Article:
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Bush Babies in Goomalling

Bush Babies in Goomalling
By Steph Lamb
30 August 2015

Bush Babies Goomalling took the form of an intergenerational project called Goomalling Yarns - Stories from Koomal boodja. A partnership between CAN, the Goomalling Shire and the State Library of WA, the program combined hip hop songwriting, oral histories, photography, film and printmaking. Workshops in photo sharing, scrapbooking and family history research were also attended by more than eighty Goomalling community members who helped bring the town’s past back to life. Bush Babies Goomalling aimed to share the cultural significance of Goomalling and Noongar stories of the region with the broader community.

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Senior community members shared historic photos and stories of when people were living in the bush, on reserves, in missions and on the outskirts of Goomalling since as early as 1925. More than 350 historic photos were identified in this process and uploaded to the WA State Library’s Storylines archive, where the Mavis Walley collection takes pride of place.

When Dallas Phillips turned up to a Bush Babies workshop with a chocolate tin of old photographic slides, she had no idea she was holding one of the most significant photographic collections of recent times. The tin contained more than 350 images taken by Dallas’s mother, Mavis Phillips (nee Walley), documenting the everyday life of Noongar families living in and around Goomalling. Historians at the State Library of WA described the Mavis Walley collection as one of the most important in its Storylines archive.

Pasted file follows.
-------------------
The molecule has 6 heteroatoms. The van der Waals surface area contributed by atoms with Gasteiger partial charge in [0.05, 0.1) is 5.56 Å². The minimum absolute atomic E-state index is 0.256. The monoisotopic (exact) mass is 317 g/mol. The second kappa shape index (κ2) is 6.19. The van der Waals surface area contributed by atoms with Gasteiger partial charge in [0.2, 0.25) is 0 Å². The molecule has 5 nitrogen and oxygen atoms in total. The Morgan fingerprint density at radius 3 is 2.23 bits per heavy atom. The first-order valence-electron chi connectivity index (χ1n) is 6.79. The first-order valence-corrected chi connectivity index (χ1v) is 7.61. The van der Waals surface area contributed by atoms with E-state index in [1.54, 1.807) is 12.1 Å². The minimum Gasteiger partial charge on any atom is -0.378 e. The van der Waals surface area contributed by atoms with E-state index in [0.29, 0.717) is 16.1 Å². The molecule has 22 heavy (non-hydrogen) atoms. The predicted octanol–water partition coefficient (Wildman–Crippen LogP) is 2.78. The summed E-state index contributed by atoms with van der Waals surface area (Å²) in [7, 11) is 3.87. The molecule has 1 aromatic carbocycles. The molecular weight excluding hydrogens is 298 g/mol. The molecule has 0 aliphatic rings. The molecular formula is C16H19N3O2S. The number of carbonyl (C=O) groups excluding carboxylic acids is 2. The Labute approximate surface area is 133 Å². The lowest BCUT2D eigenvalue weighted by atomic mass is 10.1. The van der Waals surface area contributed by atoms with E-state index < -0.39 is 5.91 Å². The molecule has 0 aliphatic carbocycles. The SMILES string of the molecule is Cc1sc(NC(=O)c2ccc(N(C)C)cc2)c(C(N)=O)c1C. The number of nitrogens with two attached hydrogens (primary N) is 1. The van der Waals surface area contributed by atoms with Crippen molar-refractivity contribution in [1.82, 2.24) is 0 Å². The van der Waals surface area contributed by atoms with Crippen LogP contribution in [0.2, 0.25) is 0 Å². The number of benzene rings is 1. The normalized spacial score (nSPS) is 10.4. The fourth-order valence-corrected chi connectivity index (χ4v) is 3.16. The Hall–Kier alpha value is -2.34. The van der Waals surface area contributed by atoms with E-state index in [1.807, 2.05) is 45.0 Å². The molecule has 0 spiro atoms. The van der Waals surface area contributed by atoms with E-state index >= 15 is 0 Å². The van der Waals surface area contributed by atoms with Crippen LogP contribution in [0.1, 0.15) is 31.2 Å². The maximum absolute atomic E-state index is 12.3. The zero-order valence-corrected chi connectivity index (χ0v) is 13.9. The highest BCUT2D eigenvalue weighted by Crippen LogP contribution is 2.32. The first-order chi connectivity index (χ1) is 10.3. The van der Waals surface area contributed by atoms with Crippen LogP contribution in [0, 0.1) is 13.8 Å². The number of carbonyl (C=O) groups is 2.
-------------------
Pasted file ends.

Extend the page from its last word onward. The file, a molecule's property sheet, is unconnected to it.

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But that was only one of the highlights of what was an incredible Bush Babies journey for many families in the region. Oral historians Bill Bunbury and Jemma King recorded the personal stories of twelve senior Noongar community members, which were then used to create a radio documentary.

Using these historic photographs and stories as inspiration, artist Scott ‘MC Optamus’ Griffiths worked with Goomalling’s young people to record a hip hop music track, Turn Back Time, which was accompanied by a behind the scenes documentary. With photographers Nat Brunovs and Mary Parker, the young people also documented the history of the town through photography workshops at significant cultural sites.

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Senior community members used their photos and stories to create mix-media artworks with artists Poppy van Oorde-Grainger and Iris Guilmartin, which were included in the Goomalling Yarns - Stories from Koomal boodja oral history and hip hop CD package.

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